MATT GLAVIN, PRESIDENT, SOUTHEASTERN LEGAL FOUNDATION: It sends a very strong message to lawyers all across America, that lawyers, indeed, will discipline themselves, even when the attorney being disciplined is president of the United States of America.

(END VIDEO CLIP)

HUNT: Kate, is this just a continued assault by the Clinton haters?

O'BEIRNE: No, Al, it's not. For President Clinton, the chicks are coming home to roost -- finally, I think.

David Kendall is right. There is no direct precedent for this, because no such thing ever happened before to any of us. The president was found to have given intentionally false testimony in an attempt to obstruct the judicial process. He was found in civil contempt and fined $90,000 by a federal judge. His offense was against the court. We can't blame this on a vast right-wing conspiracy. And it's entirely appropriate, given the code of ethics for Arkansas Bar Association, that -- being a lawyer is a privilege not a right -- that he be disbarred for this behavior.

HUNT: Tom Davis, do you agree?

DAVIS: Well, I think he's a goner at this point. I think very, very rarely does the Supreme Court overturn a recommendation of this tribunal at this point. He continues to be in denial. He's not going to practice law when he leaves the White House. I think it's going to be very difficult him to hold his license at this point.

HUNT: Margaret, it's clear the Clinton lied, I don't care what kind of nuance he tries to come up with. But is -- but if everyone who lied about a -- in a civil deposition case, would we have fewer lawyers?

CARLSON: I think half the bar in most cities would be wiped out, you know, of lawyers who have been involved in their own divorce proceedings, because, you know, we know that happens. This is capital punishment disbarment, and there is suspension and reprimand that is possible. And there is no precedent for removing a lawyer for lying in a matter concerning sex. But -- and it is impeachment by other means. It's the Southeastern Legal Foundation, this very conservative group, which is a Clinton-hating group, which brought it.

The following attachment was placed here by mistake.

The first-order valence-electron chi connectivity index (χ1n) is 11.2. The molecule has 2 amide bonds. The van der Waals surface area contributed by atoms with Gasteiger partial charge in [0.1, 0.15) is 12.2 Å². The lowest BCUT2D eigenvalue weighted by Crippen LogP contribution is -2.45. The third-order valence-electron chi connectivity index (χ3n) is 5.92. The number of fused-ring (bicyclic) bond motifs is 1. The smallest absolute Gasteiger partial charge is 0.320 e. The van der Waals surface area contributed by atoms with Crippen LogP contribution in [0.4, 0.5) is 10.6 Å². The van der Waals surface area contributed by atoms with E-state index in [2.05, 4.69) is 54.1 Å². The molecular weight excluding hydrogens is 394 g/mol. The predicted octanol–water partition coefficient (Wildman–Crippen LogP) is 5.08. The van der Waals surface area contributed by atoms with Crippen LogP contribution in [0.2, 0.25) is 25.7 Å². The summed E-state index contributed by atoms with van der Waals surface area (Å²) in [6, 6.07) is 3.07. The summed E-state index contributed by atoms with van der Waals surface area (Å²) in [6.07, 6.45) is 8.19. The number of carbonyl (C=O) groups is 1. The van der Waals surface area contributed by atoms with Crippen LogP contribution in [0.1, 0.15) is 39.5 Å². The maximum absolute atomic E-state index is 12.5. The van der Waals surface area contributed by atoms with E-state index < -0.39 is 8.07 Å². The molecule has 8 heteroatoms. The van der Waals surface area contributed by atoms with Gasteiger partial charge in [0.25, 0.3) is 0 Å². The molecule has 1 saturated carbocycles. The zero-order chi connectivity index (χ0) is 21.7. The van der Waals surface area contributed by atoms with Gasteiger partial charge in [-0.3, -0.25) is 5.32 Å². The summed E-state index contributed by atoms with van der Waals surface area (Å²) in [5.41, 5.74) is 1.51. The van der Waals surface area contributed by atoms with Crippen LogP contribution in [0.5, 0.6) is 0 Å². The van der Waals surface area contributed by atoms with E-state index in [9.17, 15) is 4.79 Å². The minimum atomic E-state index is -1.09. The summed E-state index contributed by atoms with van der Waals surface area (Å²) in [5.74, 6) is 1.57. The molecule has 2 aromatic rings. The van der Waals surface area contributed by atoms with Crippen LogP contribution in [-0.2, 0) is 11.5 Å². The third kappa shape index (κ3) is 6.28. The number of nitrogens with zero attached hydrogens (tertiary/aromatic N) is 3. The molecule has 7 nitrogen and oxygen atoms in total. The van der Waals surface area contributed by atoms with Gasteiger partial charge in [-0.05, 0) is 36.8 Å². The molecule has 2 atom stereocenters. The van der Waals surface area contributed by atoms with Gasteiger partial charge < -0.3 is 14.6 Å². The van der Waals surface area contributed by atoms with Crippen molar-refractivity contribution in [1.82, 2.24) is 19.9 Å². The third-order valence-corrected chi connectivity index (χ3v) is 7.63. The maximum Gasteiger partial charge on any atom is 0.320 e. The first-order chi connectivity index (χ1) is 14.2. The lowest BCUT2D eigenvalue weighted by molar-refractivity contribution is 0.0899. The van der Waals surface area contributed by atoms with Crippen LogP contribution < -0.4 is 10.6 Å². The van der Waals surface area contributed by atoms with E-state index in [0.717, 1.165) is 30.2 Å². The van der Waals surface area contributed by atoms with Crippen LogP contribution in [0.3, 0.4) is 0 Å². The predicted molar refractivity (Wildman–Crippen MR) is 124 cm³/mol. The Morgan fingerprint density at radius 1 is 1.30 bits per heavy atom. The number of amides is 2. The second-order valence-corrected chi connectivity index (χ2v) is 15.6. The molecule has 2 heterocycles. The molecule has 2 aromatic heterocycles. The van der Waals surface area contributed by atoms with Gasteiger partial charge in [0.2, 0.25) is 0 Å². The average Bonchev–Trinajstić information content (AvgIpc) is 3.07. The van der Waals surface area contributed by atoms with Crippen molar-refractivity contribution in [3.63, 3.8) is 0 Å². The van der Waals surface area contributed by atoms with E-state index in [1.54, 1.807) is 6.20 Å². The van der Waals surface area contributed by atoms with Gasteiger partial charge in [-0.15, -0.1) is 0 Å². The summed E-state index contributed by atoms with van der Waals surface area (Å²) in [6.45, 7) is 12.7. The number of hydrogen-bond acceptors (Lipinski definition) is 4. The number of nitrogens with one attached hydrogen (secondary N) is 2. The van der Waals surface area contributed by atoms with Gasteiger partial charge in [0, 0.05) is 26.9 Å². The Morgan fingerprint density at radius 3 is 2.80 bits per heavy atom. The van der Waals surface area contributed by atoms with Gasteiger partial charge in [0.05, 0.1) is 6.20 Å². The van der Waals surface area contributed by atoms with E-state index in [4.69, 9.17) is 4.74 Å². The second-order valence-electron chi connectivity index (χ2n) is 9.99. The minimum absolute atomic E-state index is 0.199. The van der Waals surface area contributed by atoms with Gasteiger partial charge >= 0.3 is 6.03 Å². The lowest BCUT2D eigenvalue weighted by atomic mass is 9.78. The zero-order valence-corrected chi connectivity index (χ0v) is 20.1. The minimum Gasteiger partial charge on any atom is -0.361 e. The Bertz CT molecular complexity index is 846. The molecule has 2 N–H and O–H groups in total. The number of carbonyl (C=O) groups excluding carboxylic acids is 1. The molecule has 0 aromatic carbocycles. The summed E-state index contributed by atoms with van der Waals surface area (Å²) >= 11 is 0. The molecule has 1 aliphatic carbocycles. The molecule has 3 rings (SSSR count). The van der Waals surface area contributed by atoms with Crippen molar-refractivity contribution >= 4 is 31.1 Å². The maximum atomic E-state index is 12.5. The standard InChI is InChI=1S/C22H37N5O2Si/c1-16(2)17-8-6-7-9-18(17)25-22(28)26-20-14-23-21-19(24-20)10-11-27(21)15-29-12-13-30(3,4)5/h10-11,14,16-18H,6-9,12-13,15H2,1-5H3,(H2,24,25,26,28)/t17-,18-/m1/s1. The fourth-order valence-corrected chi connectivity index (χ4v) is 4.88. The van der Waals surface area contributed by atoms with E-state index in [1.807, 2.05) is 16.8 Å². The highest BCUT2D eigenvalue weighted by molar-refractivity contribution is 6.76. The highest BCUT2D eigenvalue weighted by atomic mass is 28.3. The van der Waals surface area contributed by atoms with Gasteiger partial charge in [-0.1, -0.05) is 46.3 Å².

(CROSSTALK)

CARLSON: And the impeachment -- it's impeachment by other means. But just because motives are bad, doesn't mean something shouldn't happen. But when you look at that deposition and you see him looking up to the heavens for the answer to the question, of was he ever alone with Monica? You say, this guy must be punished somehow. And we could restore lying to its rightful place among seven deadly sins.

HUNT: You don't, Bob, he maybe kind of forgot that he was alone?

NOVAK: I love it when he says, well, you know -- I just -- can't remember. Just -- you know, I have heard all week about this being the death penalty. It's death -- but Tom is right, he isn't going to practice law. He's going to be making so much money in a year it doesn't even count.

Now the thing I keep hearing -- I don't know whether he should be disbarred or not, and I don't really much care, to tell the truth. But I hear all week about you only get disbarred when you cheat a client, but I can tell you two guys who got disbarred who didn't cheat any clients: Richard Nixon and Spiro T. Agnew. They did other bad things. They didn't cheat clients. So the idea that the spin coming out of the Nixon -- the Clinton lovers that you have to cheat a client, that's just not so.